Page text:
(Alternate title: A Completely Un-Scientific Study of More Than You Could Possibly Ever Want To Know)

Some of you may have noticed that this page used to be password protected. I wasn't sure if I wanted to post this because frankly, I don't think many people would care except for me and my weird habits of making pie charts on a Saturday night. The more I thought about it though, I realized that I don't particularly mind posting it since it'll be really interesting to look back on 5 years from now when most of what I'm doing online today will seem incredibly archaic. Think of this as making the lives of future anthropologists a tiny bit easier :) -JV

The question “what do you do on the computer all day?” is one that I often hear - either from my mom, my friends, or even myself when I wonder where the hours have gone. I often don’t know how to reply. I know I spend some editing photos or on Flickr. I also IM a lot and read through whatever is sitting in my RSS reader, but what I do specifically is a mystery.

Part of my 101 in 365 is to spend less time on the computer. I’ve definitely been spending less time in front of the screen, but mostly by coincidence. I figured that the best thing I could do to convince myself to pull myself away from it would be to do a sort of audit of my use - to track every single website, app, and tool I use in a given day to see where I’m wasting time and what I could do to make myself more efficient and less prone to mindless clicking. I searched around for a while for a good app that would let me track what I do without being really creepy (oh look, more mindless clicking!) and settled on <a href”http://www.slifelabs.com/”>Slife</a>.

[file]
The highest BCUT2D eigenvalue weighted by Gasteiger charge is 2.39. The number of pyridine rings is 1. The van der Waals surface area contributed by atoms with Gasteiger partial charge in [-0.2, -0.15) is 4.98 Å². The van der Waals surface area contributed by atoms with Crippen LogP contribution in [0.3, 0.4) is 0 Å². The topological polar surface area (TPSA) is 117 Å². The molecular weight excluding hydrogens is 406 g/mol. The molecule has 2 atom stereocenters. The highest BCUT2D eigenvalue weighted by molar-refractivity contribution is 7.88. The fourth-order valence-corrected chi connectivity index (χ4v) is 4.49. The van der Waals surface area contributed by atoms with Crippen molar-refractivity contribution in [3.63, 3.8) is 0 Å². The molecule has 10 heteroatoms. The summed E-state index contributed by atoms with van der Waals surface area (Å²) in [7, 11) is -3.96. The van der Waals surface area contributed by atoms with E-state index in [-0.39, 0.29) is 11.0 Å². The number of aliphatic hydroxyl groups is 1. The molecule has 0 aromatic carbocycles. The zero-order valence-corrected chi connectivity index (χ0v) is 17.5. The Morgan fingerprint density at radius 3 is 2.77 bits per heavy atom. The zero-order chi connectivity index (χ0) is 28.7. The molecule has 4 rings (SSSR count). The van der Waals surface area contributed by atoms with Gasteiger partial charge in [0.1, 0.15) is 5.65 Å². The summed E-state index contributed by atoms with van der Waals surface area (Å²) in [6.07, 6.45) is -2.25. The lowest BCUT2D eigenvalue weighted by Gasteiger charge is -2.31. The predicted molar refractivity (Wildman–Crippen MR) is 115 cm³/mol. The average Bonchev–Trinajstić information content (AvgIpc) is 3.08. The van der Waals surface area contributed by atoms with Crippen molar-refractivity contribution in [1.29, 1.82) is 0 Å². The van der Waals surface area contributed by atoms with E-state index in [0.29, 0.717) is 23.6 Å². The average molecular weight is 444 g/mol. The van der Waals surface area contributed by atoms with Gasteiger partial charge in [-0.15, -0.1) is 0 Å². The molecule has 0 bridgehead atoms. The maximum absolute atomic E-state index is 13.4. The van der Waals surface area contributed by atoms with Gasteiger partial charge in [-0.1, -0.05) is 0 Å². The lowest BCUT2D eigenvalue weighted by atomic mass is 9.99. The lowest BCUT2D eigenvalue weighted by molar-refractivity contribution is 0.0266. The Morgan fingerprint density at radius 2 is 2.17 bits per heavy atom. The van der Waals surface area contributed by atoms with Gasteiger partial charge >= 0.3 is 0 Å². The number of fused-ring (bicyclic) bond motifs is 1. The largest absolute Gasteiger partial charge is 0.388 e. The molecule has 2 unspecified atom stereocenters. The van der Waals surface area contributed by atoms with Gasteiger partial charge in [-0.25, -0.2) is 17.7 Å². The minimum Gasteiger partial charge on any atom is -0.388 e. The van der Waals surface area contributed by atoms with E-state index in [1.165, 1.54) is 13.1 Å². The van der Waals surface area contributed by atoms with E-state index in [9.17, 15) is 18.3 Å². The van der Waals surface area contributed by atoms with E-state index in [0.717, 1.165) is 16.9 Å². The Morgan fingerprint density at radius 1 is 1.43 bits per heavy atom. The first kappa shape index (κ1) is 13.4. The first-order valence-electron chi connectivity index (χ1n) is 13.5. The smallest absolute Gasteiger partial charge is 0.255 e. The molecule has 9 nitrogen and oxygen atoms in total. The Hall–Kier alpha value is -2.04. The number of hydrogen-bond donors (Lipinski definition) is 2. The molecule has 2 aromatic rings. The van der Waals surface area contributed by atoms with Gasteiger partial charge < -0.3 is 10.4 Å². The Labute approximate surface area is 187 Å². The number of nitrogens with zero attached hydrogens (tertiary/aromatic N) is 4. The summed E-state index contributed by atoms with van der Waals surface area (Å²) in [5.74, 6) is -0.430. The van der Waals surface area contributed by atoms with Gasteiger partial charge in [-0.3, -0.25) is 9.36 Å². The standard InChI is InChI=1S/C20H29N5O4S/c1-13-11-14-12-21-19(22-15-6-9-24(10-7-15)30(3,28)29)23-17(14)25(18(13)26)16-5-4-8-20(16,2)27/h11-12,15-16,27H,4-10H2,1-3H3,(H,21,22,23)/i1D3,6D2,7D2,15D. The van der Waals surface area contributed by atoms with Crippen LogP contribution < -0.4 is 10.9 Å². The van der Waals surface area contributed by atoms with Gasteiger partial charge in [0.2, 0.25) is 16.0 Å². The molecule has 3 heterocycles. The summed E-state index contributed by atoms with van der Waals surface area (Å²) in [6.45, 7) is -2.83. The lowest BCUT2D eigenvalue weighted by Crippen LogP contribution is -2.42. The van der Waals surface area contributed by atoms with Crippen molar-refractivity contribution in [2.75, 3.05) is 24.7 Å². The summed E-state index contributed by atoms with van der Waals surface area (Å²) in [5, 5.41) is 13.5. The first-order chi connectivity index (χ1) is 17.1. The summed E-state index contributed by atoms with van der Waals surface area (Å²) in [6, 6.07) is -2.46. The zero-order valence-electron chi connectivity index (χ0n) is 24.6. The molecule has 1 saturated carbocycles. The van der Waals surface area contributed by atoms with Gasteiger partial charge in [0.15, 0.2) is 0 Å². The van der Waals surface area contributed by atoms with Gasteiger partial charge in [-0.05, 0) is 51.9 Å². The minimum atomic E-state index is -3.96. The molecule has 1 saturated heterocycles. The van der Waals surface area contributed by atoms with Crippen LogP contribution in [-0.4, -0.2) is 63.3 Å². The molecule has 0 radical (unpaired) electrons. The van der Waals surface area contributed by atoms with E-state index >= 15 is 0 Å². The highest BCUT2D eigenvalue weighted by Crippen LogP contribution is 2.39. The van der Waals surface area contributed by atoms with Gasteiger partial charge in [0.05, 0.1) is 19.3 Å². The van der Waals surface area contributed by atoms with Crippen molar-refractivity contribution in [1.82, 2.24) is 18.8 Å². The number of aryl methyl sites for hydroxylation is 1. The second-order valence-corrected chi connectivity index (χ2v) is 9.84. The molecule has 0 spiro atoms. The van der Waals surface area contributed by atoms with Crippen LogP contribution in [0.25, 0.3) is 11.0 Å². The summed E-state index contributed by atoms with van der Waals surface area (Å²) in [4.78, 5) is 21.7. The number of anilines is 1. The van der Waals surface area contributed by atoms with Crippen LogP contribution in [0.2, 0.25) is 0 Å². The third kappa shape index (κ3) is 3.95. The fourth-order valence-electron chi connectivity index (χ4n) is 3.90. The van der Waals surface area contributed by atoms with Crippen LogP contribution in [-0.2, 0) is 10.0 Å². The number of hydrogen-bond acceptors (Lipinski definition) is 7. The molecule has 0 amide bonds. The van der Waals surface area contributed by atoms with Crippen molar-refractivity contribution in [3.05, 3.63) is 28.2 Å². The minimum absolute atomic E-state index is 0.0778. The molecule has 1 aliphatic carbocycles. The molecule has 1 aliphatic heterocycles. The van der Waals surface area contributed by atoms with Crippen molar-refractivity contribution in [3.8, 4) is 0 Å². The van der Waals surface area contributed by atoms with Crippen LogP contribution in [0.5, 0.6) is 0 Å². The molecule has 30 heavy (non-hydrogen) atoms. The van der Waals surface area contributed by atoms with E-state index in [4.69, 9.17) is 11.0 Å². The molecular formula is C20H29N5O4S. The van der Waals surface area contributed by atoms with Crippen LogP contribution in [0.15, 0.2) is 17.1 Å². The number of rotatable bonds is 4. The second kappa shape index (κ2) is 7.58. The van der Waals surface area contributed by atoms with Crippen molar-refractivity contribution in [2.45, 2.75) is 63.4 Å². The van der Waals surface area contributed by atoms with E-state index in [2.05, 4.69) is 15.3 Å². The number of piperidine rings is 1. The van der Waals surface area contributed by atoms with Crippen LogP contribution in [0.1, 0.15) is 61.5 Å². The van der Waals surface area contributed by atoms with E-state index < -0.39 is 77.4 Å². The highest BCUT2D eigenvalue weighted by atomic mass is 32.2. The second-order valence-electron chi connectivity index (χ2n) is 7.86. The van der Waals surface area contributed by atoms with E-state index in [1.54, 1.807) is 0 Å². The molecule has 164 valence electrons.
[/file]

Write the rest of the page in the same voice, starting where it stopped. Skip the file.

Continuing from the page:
I’ve had it running in the background for 9 days now, but I thought I’d just take 7 of those for “a week in the life.” I’d say this was a pretty typical week for me, so this should be a pretty good snapshot. All of these percentages are over an observed time of roughly 58.34 hours (which means that I spend about 37% of my week in front of the computer).

An Average Week

What I Do In A Given Week

Nothing too out of the ordinary here, though I was quite happy to see that I only spend 37% of my week in front of the (or I should say my) computer. That’s not nearly as bad as I had been anticipating! The fact that I’m only spending 10% of my week doing Sun things now is quite a relief. Last semester that would have been closer to 25-40% depending on the given week.

My Computer Use In a Single Week

App Use In One Week

The Culprits

The obvious offenders here are pretty standard considering my interests. I spend a good amount of my time in Bridge and Photoshop (both CS3) and IMing, of course. The ones that threw me off, though were Twitter and DVD. I didn’t think I spent all that much time looking at Twitterific but I guess I do! I also watched 3 DVDs this week, so that shot the DVD count up. I’d say an average week would be 1.5 DVDs with movies that are significantly shorter than The Grapes of Wrath. The “others” category is comprised mostly of Evernote, Skitch, Transmit, iCal, Pages, Keynote, and a few other very infrequent ones.

The Biggest Time Sink of Them All

Safari. For the purposes of this list I’m combining my use of Firefox and Safari. The only reason I used Firefox at all was because of the annoying 500 error Gmail was throwing last week. Slife says I spent a total of 29 hours, 52 minutes, and 39 seconds in a web browser. It doesn’t take into account the time I spend watching online view at hulu, abc.com, netflix, etc., which I would estimate as another 5 hours/week. This means that I spend almost 60% of my online time and 22% of my entire week staring at a web browser. That makes me feel really sorry for myself, actually!

Web Habits

Web Use In One Week